Interaction, Improvisation, and Interplay in Jazz. By Robert Hodson. New York: Routledge, 2007. [ix, 197 p. ISBN-10: 041597680-4; ISBN-13: 9780415976800. $95.] Music examples, bibliographical references, index.
The present volume began as a Ph.D. dissertation, Interaction and Improvisation: Group Interplay in Jazz Performance (University of Wisconsin at Madison, 2000). Far from being an armchair academic, Hodson began his study with his observations and experiences as a jazz pianist in small groups. What he offers here is a rationale for including rhythm section musicians in analyses of jazz solos, a multilayered tool of analysis that may be applied to several classic small-group jazz recordings, and a definition (with a method inherent) in positive terms of what is "free jazz."
In the opening chapter, "Jazz Improvisation," Hodson asks "what is the process of player interaction in jazz, and the role this interaction plays in generating improvised music" (p. 1). He observes that most analytic writing on jazz presents transcriptions of a soloist's improvisation with the accompaniment given in chord symbols. However, he rightfully points out that the soloist was playing with a rhythm section consisting of several musicians, usually a pianist, bassist, and drummer, sometimes a guitarist. The author demonstrates the necessity of taking a rhythm section member into account when analyzing a featured musician's solo with the example of Cannonball Adderley's alto saxophone solo from "Groovin' High" (from Adderley and Milt Jackson, Things Are Getting Better, Riverside RLP 12-286 , LP). Near the end of his first solo chorus, the saxophonist appears to switch from a bebop style to a blues style. While acknowledging that Adderley may have had various reasons for doing so, Hodson argues that his abrupt switch in style was a response to pianist Wynton Kelly's flattening the third and thirteenth scale intervals of the prevailing chord, which suggest "blue notes" (pp. 8-9). To elaborate this point, the author shows in a transcribed music example how the two musicians continue to respond to each other during the beginning of the soloist's second chorus. The rest of the chapter is devoted to a careful explanation of the "musical roles and behaviors" of soloists and rhythm section members prevalent since 1944, much of which will be very familiar to veteran jazz readers, yet helpful to those new to the music. Later in the book, Hodson will refer to roles and behavior as "performance practice."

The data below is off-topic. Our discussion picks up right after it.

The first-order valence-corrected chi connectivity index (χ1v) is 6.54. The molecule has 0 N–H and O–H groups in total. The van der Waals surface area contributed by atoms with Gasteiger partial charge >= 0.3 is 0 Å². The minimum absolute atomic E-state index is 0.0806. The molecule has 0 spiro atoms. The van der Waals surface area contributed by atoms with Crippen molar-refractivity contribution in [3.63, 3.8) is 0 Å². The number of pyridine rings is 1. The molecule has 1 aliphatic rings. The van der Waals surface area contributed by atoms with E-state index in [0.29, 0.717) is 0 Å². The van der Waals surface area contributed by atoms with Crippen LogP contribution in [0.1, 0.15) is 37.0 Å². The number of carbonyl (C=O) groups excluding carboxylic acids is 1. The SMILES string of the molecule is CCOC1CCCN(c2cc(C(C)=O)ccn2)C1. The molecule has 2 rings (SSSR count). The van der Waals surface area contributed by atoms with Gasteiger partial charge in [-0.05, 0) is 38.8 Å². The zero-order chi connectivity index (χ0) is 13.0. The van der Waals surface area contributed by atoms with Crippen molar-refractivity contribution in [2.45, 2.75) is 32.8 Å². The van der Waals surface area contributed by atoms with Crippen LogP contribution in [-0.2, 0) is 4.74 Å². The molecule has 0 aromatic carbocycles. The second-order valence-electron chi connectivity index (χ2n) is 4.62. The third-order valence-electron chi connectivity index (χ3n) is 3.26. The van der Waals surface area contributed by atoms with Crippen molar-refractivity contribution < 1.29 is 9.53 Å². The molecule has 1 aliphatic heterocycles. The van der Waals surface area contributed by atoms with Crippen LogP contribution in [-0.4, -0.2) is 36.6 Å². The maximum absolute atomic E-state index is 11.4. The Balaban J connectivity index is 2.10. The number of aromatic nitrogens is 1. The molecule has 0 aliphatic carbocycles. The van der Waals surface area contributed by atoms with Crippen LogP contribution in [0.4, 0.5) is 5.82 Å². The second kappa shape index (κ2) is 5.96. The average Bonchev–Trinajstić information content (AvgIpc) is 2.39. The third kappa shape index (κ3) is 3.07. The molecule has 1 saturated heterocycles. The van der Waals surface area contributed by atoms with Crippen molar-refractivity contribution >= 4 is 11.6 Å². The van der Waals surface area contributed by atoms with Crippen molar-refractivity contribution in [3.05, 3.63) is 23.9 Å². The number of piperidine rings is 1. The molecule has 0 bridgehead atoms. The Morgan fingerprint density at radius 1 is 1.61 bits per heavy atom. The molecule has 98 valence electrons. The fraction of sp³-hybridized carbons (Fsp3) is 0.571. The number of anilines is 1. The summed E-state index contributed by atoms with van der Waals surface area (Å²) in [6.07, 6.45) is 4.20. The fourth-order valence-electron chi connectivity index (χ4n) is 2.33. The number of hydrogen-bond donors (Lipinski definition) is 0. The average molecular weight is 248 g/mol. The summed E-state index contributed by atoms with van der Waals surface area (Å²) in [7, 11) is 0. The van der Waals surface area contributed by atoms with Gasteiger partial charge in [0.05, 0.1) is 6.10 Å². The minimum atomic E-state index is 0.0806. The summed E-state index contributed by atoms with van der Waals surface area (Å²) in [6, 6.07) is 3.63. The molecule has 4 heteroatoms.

The second chapter, "Harmony and Inter action," begins by noting that the harmonic chord progression as presented by a jazz ensemble during a performance may differ from the "lead sheet" rendering of melody and chord symbols that the musicians may be using (and on which many jazz analysts often rely). As Hodson poses the problem (p. 52): "What exactly are you analyzing when you analyze jazz harmony?" Sometimes what is analyzed is the chord progression provided by the lead sheet (which may differ from another lead sheet for the same jazz piece), or performances from recordings (which may be affected by changes in personnel and/or performing conditions). The author leads the reader to recognize that jazz harmony is not rigid, but ever subject to changes and little adjustments by the performing musicians to suit themselves and their immediate situation. Such recognition serves not as an ultimate answer, but instead as a momentary befuddlement as to what to do with such an open, flexible treatment of harmony by rhythm section members. Borrowing Noam Chomsky's linguistics concepts of deep, shallow, and surface structures from Cartesian Linguistics ([New York: Harper and Row, 1966], 32-33), Hodson fashions equivalent structures for jazz towards a three-level analytical tool. As he writes (p. 61): "I would therefore like to redefine the deep structure of jazz harmony as a simplified abstraction, a mental map or network that lies beneath the chord changes. …